FatBusinessman.com

A quote from Tantek Çelik

Presuming a precursor almost never pans out.

The key is to *nail* the simple case first before worrying about the complex case.

Tantek, on the paucity of OpenID adoption

A quote from Tim Bray

Item: Ben Ward writes Understand The Web which rambles all over the place, has an egregious grammar botch in the first sentence, but makes some really important points.

Tim Bray, writing on HTML5 and the Web. This is perhaps one of the most apt summaries of Ben I have ever read.

A quote from Ben Ward

This is why I like you.

Also why I hate you. Somewhere in between lies our friendship.

Ben Ward, on my being a pedantic git.

iPhone upgrade excitement

So, for those of you who don’t know – in which case, may I say what a nice rock that is you’ve been living under – last Friday Apple released the third iteration of the iPhone (which is either called the “iPhone 3G S” or the “iPhone 3GS”, depending on when and where you look). The differences from its predecessor – faster, more memory, far better camera, compass – make it an attractive option to 3G owners (especially the weaker-willed of them); to those who stuck with their original iPhones, it’s a fantastic upgrade. I am one of these people.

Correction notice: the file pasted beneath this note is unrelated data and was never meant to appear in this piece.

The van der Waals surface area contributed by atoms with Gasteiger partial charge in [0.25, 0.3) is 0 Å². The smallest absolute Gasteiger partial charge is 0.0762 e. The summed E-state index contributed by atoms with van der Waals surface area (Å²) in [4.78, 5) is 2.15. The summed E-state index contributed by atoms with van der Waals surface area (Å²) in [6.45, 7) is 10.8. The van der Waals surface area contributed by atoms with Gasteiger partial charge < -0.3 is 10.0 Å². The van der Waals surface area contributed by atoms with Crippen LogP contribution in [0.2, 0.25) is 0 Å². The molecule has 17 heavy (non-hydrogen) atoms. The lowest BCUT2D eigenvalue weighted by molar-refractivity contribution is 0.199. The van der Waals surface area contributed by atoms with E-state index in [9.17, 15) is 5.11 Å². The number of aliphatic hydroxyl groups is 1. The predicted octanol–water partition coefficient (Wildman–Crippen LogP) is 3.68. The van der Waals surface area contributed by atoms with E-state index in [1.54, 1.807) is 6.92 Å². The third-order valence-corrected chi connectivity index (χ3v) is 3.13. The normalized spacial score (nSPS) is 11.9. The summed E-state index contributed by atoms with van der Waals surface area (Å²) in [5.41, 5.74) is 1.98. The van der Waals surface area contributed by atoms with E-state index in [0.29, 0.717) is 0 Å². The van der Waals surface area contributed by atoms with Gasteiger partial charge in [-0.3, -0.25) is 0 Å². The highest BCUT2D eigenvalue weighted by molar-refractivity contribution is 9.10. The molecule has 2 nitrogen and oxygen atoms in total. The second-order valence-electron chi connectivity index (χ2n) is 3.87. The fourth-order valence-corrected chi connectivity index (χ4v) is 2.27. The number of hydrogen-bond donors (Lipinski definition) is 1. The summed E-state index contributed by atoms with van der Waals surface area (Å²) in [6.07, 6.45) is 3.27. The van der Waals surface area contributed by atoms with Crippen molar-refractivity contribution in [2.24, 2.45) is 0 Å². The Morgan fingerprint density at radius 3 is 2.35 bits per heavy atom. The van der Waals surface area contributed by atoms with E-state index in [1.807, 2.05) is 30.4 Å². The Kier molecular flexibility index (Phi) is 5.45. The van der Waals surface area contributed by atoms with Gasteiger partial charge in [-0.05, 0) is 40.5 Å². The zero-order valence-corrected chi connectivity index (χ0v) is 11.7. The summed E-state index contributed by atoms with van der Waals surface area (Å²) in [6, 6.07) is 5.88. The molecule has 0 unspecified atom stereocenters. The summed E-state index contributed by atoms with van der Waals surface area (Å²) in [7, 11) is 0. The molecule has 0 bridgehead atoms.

For existing iPhone 3G owners though, there’s a snag stemming from the fact that the original iPhone – unlike just about every other mainstream mobile from the last few years – was not subsidised by the network carrying it: in the case of the UK, this was O2. The way this works for most phones is that the network pays a large portion of the phone’s cost, in return for the customer signing up to an n-month contract with them. As the Macalope puts it, it’s a loan with the repayments baked into the cost of the service contract. As a result, when the iPhone 3G came out last year, existing iPhone owners had no outstanding loan payments to make, so O2 quite rightly allowed them an early upgrade. This time around, iPhone 3G owners, who had bought their handsets at the lower “loan price”, were somewhat put out to hear that they would either have to wait out their contract (tedious), buy out their contract (expensive, at a minimum of £35/month × 6 months == £210), or buy the new phone on a Pay and Go deal (seriously expensive, at a starting price of £440.40 for the 16GB model). Cue enraged rants, online petitions, threats of defection to other networks and other general foot-stamping.